I have recently had the great pleasure of spending some most interesting time with two very special citizens of Sackville, two members of the resident French community: Élise (Tootsie) (Légère) Landry and Éloi Lirette. Being partly of French Acadian family roots myself (don’t be misled by my very English name!), my connection with Tootsie and Éloi occurred not only because of our shared cultural heritage but also because of their intimate knowledge of a part of Sackville’s commercial history which few in Sackville know much about (I certainly knew nothing about it!): The A.E. Wry Standard Manufacturing Co. (formerly the J.R. Ayer Ltd. Boot and Shoe Company) in Middle Sackville.
Sixty-six years ago, as a young boy of 13 playing in the abandoned A.E. Wry store, Éloi Lirette found a ledger which had been left behind and which he kept and preserved all these years (see photo of ledger below). Eloi has kindly donated the ledger to the Trust, the contents of which will become a semi-regular column in later issues of The White Fence when space allows. So read on and learn what was purchased at at this commercial establishment on a typical winter’s day in Middle Sackville on 17 January, 1894, the first shopping day described in the ledger.
See the photos provided to us by Élise and Éloi and read of her account of the work conducted at these companies when she was a young girl.
And to round things off, read Mr. Cecil Grant’s account “Hair Today, Hide Tomorrow” of his work in the A.E. Wry Standard Manufacturing Company for a first-hand description of the preparation of the hides for the making of shoes and moccasins. His memories were captured during an interview with Mrs. Margaret Henderson when Mr. Grant lived at the Drew Nursing Home in Sackville; Margaret kindly gave me permission to print the account here.
This preliminary investigation in the early industrial life of Middle Sackville has been an eye-opener for your editor. I can foresee a future full issue of The White Fence devoted to the early days of both Upper and Middle Sackville. Thanks to those who were here before us and built a very special heritage for us to follow and build upon. Thank you Élise and Éloi for opening this first door of that unique heritage for us! Much of our heritage, and many other doors, still remain to be discovered and opened.
The J.R. Ayer Ltd. Boot and Shoe Company and A.E. Wry Standard Manufacturing Co., Middle Sackville
by Peter Hicklin
There was a time 100–150 years ago when Middle Sackville was a hub of commercial activity. J.L. Black and Sons in Middle Sackville (building standing but now abandoned) was a three-storey General Store where one could purchase groceries, furniture, lumber and clothing (to name but a few of the products sold there). At one time, if you needed good boots and shoes, you just ambled to J.R. Ayer Ltd. (later A.E. Wry’s Standard Manufacturing) next door, on the corner of Walker Road and Main Street (where the Middle Sackville Variety is now located), a business the family of Blair Leblanc would have known well (see photo of Blair standing in front of the old tanning shop where Cecil Grant would have worked).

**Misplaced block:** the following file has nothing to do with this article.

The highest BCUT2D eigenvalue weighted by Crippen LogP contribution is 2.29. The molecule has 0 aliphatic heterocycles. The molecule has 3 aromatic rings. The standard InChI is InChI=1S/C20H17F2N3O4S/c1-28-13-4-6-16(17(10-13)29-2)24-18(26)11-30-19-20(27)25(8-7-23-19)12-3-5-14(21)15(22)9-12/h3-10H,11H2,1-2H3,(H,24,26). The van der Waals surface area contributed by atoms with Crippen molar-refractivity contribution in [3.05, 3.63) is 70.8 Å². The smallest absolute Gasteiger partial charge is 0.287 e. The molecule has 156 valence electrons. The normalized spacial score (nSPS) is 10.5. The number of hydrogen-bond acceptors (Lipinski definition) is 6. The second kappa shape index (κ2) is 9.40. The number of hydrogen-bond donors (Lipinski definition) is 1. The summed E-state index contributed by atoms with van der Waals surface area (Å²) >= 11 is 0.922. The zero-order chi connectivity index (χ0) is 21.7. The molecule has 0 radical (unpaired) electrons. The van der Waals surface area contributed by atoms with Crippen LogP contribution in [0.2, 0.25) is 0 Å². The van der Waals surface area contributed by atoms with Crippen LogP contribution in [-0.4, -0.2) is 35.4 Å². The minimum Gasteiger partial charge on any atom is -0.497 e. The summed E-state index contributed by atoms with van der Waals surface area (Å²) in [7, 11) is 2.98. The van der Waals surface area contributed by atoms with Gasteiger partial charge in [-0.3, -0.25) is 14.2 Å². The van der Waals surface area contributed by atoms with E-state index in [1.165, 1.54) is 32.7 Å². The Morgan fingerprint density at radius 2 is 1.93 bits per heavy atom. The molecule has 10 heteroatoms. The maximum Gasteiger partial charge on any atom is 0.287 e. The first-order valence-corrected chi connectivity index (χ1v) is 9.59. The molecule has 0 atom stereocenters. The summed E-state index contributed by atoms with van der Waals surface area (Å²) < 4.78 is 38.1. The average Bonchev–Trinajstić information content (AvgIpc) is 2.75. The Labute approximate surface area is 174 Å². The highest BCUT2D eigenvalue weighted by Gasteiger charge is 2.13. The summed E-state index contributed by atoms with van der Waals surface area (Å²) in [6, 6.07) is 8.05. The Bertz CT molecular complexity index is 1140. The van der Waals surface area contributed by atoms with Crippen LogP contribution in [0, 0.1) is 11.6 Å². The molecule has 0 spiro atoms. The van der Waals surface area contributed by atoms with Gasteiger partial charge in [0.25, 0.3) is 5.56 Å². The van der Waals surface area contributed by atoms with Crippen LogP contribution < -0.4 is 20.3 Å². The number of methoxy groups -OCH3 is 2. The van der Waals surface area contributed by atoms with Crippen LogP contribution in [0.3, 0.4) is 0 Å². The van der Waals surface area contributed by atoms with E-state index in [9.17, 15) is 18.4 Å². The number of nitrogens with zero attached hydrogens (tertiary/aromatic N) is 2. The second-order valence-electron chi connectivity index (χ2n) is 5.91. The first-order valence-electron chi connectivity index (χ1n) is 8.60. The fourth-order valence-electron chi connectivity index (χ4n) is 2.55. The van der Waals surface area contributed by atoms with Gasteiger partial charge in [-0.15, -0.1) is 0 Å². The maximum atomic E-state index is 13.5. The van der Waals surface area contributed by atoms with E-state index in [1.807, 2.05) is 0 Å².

In the old days, when many a Sackville family’s wage came from working in the woods over the winter months, a lumberjack’s feet, warmly wrapped in straw and snugly fit into tall leather moccasins, was the way to go!
From the late nineteenth century, right up to the 1930s, workers on the second floor of the J.R. Ayer Boot and Shoe Company, incorporated in 1865 in Middle Sackville, cobbled together leather moccasins for the Tantramar populace and beyond.
After the company came to be known as the A. E. Wry Standard Manucturing Co. (Albert Edward Wry was a book-keeper/manager at J.R. Ayer’s and, with others, bought out J.R. Ayer’s in 1902), Mathias Légère worked there as a Moccasin “stitcher” while wife Edmé stitched shoes. Both worked on the second floor of A.E. Wry’s (see photo), each occupying separate halves of the floor space (shoes and moccasins didn’t mix then!).
The tanning shop, where the leather was prepared and from which the moccasins were made, was located behind the factory (see photo of group of workers at A.E. Wry’s, circa 1910). It was there that the hides were soaked in pits with a solution containing ground hemlock bark which rendered the leather flexible and gave it color. Once the leather for the moccasins was cut to size, the stitcher used “waxed ends” (twisted, waxed leather “threads”) with an awl to stitch the tops and sides of each moccasin (see photo showing group of workers at A.E. Wry’s Standard Manufacturing with William Bourque, third from left, holding a moccasin and an awl).
Shopping at the J.R. Ayer Ltd. Boot and Shoe Company, Middle Sackville
17 January, 1894
So, that winter’s shopping day at J.R. Ayer’s developed as follows in the 1894 ledger.
Well, you could certainly get all the nuts and bolts at J.R. Ayer’s. It is unclear to me what the 8 x 10 “pairs of glasses” were, especially since they cost much less than the price of a few bolts! Were those “pairs of glasses”, ones that could be otherwise obtained at an optometrist’s? or were they drinking glasses? or two 8 x 10 panes (?) of glass to protect a framed picture? The latter is the most likely explanation.